THE BLOG
03/22/2013 01:35 pm ET | Updated May 22, 2013

Introducing Holy Week's Dangerous Jesus

Imagine my shock when I saw how my childhood's domesticated Palm Sunday steered me into a domesticated Holy Week with a domesticated Jesus and a domesticated faith. It was a coloring-book Palm Sunday, a Palm Sunday of the early '60s suburban, mainline church -- before the assassinations and Vietnam and the riots -- where children lay their cloaks before the smiling, Anglo-Saxon, meek-and-mild Jesus on his donkey. Such a Jesus would never challenge hucksters in a den of thieves and force the authorities to render their historic decisions. Why kill such a nice guy?

The real Jesus of the real Palm Sunday and the real Holy Week trashes such an insipid faith. He's dangerous.

Jesus had been mostly covert until this moment, even coy: Only three saw the Transfiguration and he hushed-up many healings. Few knew that the fine wine was once water and that the feast for thousands was a boy's lunch: Keep everyone in the dark until the time is ripe. Apparently, now was the time. The veil was dropped; the covert became overt; the undomesticated Jesus roamed free. He climbed off the donkey, cursed an innocent fig tree, then flipped tables and drove out the money-changers from the Court of the Gentiles. This was no mere "temple cleansing," as if he dabbed the walls with Pine Sol. He captured the temple. Those money-changers exchanged foreign coins at exorbitant rates for sanctuary currency so pilgrims could register and buy sacrificial animals. They milked the poor in the process and mocked Leviticus 5:7: "Anyone who cannot afford a lamb is to bring two doves or two young pigeons to the LORD as a penalty for their sin -- one for a sin offering and the other for a burnt offering."

James W. McCarty III described the temple as "the symbolic center of Jewish religious, political, legal, and economic power. It was, in the words of one of my former Bible professors, the White House, Supreme Court, and Federal Reserve combined." Jesus cut off the religious officials from their funds when he expelled the money changers and shut down Israel's cultural center, then defied them with His unrelenting presence during Holy Week. No more PAC donations.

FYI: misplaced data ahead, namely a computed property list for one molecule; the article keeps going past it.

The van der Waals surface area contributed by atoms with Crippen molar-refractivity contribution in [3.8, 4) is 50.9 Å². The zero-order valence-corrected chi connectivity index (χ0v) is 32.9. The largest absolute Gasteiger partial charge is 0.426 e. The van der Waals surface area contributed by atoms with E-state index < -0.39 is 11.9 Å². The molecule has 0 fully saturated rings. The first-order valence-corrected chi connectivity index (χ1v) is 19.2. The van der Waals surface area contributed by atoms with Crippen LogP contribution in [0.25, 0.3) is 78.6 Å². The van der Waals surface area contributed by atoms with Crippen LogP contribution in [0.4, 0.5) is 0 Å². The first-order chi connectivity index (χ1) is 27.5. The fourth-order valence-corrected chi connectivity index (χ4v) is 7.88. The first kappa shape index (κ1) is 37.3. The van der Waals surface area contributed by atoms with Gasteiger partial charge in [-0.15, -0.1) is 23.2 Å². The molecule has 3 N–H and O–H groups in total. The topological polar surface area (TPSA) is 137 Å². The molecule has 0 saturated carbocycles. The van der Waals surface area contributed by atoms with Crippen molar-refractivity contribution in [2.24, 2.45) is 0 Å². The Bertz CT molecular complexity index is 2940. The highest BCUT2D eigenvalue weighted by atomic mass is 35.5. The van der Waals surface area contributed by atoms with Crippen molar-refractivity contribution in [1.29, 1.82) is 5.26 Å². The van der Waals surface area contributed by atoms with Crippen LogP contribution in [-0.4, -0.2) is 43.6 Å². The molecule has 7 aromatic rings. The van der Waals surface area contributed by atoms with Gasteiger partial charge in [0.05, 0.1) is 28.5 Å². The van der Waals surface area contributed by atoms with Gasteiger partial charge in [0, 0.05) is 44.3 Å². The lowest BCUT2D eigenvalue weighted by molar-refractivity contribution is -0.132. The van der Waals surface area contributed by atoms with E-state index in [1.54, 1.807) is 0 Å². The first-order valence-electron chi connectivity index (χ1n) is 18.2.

That's a Jesus the powerful would crucify.

The obvious question: Who are today's money-changers? No fair painting targets on greedy Wall Street brokers and Congressional representatives. They're too easy. And no fair pointing at religious rivals (imagine the cacophony if we crammed the room with Eastern Orthodox and Catholic priests and Protestant evangelicals and theological progressives). Too easy again -- and we've missed the point. Jesus would push us before the mirror. Perhaps those leveling accusations betray themselves: the soul-searchers confess; the money-changers shout and evade responsibility. They're trolls.

I've mingled among most factions as an ecumenical evangelical with a mainline ordination and an admiration for the ancient churches -- and I'm now finding glimmers of hope where I formerly despaired. I once toyed with jettisoning the "evangelical" label. I now find confession. In fact, we're our most severe critics. Many now listen to David Gushee and Richard Cizik and Lisa Sharon Harper. Youths are signing on with Young Evangelicals for Climate Action. We're escorting the money changers out despite their shrill protests.

Catholics are weary of their own money-changers. Their new, apparently humble pope shows promise, especially in that subtle but monumental moment when he embraced the Orthodox patriarch, Bartholomew I. Some dare to dream of closing an unnecessary 1,000-year rift between kindred peoples. Former impossibilities become possibilities when the money-changers flee.

And then there are the Protestant theological progressives. Many of them welcomed me in the depths of my evangelical desolation. I will be forever grateful, but I can't help but hear the subtle invective against "narrow-minded" evangelicals and Catholics (they're barely aware of the Orthodox). It's subtle, even slippery. It's draped in therapeutic and diplomatic lingo: "dialogue," "conversation," "awareness" and "open-mindedness." They rightly criticize evangelicals for slicing passages on justice from their Bibles; but, thanks to Gushee and Cizik and Harper -- and Tony Campolo and Shane Claiborne and Jim Wallis and Marcia Pally and Joel Hunter and Gordon Fee and Glen Stassen -- their Bibles are being restored.

Meanwhile, who are the progressives to talk? They're notorious for hollowing the Scriptures. And is the Green Party really God's Party and are all Republicans Neanderthals? I thought neo-Orthodox theologians like Barth, Bonhoeffer and the Niebuhr brothers chased away their money-changers. What happened? Have they retreated to the coloring book Palm Sunday and to a docile Jesus who'd never mix with NASCAR fans?

All of us, including the mainline Protestant progressives, must face the mirror.

My childhood's tame, cultivated Jesus couldn't seize a temple or sweat blood in a garden or mount a cross -- and he'd shun the morning light even if he were raised from the dead. He'd summon his apostles while lingering in the cave so he could "process" his feelings. Maybe he'd even lead a seminar in the tomb, complete with a study guide and DVDs offered at a discount price. Such a Jesus may seem comforting, but He is not life-giving.

I'll take the dangerous Jesus of the original Holy Week. I'll tremble before Him as I ask him to chase out my money-changers.